The pre-match talk had been of both teams chasing a place in Europe next season. After this poverty-stricken, negative and niggling occasion, it is safe to say Milan and Madrid will not be worried places in the highly unlikely event that either team gets that far.
With a poor pitch rendered trickier by a swirling wind, Birmingham were content to filch a point. And presumably both clubs will be happy not to have added to the dismal sequence in which their last three Premiership clashes produced four red cards, not to mention a reported punch-up in the players' bar.
This time, with the referee, Mike Riley, clearly intent on keeping cautions to a minimum, the match meandered almost to half-time before the first yellow was flourished. It finished with a total of five, three against Fulham and two to Birmingham, though Steed Malbranque, Fulham's most constructive performer, was fortunate to stay on the field when, having been barged off the ball by Robbie Savage, he leapt to his feet and landed a kick on the Wales international.
Rarely did the quality of football compare to the intensity of such confrontations. Mikael Forssell never looked like adding to the 18 goals he has clocked up for Birmingham this season and Clinton Morrison missed three chances in rapid first-half succession. Maik Taylor, on loan from Fulham until he was signed by Birmingham last month, was the man responsible for denying his former employers with safe handling and, when it mattered, excellent saves from Luis Boa Morte, Barry Hayles and Malbranque.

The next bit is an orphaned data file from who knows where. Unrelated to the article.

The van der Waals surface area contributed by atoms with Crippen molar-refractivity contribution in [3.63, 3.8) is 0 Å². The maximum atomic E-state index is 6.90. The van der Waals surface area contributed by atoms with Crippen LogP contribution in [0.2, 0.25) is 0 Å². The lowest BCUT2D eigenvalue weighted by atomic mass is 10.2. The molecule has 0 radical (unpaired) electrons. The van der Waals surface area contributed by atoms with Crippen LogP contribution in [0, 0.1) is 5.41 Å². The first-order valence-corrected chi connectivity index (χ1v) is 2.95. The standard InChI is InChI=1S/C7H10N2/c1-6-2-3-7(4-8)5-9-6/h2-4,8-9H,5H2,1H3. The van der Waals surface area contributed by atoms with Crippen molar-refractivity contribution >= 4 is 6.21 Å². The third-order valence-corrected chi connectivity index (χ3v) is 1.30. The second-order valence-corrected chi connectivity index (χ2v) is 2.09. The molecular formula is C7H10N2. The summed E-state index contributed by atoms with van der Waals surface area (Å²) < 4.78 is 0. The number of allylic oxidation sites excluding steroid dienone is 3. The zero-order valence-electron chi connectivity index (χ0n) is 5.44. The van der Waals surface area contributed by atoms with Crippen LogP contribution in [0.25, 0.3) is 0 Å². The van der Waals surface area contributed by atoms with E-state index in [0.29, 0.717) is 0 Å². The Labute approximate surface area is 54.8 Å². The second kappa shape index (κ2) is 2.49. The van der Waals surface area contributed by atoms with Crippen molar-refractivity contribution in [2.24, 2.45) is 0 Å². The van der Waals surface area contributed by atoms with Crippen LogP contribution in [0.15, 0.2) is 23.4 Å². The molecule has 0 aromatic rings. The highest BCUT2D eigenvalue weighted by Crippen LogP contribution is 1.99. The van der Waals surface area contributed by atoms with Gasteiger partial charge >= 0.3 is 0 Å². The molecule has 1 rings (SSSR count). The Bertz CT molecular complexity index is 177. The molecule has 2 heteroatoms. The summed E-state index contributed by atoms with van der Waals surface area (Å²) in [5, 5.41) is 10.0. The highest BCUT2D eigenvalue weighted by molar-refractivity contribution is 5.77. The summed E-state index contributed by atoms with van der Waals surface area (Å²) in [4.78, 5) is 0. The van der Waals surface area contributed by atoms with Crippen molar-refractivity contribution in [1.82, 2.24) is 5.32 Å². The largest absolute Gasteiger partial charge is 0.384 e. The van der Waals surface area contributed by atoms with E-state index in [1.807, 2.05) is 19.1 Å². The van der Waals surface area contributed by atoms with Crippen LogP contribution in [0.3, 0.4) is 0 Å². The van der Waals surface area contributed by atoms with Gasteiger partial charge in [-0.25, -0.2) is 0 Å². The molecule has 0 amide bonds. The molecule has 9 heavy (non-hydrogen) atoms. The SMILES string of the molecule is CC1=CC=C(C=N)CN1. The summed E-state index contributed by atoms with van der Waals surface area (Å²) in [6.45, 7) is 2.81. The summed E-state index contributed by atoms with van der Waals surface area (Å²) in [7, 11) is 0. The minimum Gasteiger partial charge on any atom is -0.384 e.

"Maik is as good as anybody I have seen in the Premiership this year,'' said his manager, Steve Bruce. "He's got good hands and on top of that he is a top-class pro.''
The player who came closest to breaking the deadlock was Savage. Only four minutes had gone when he stole the ball from the Fulham captain, Sylvain Legwinski, and crashed a shot against Edwin van der Sar's crossbar.
When Hayles got his head firmly on the end of a Sean Davis free-kick Taylor was acrobatically equal to the effort, which remained Fulham's best until almost half-time. At this point Taylor pulled off a stunning double save from Malbranque and Boa Morte. In between came Morrison's string of misses. A wild hoof over the bar was followed by a complete air shot and then a tame, wide header.
As the stalemate and what the Fulham manager, Chris Coleman, called "the atrocious pitch'' combined to make a goalless game virtually inevitable, Fulham's supporters were reduced to cheering two runs by the full-back, Moritz Volz, from deep in his own half.
It was typical that when Malbranque produced the classiest pass of the match, virtually the width of the field, to set up Boa Morte, the Portuguese was more intent on winning a penalty than shooting. His stumble over Stan Lazaridis's challenge did not impress Mr Riley, or anyone else for that matter.
Coleman acknowledged his former keeper's excellence: "Ideally, we wanted to keep Maik, but he is not a No 2, he is a No 1 and Van der Sar was standing in his way.'' The sale might have made Fulham £1.5m richer but it probably cost them the win yesterday.
Fulham 0 Birmingham City 0
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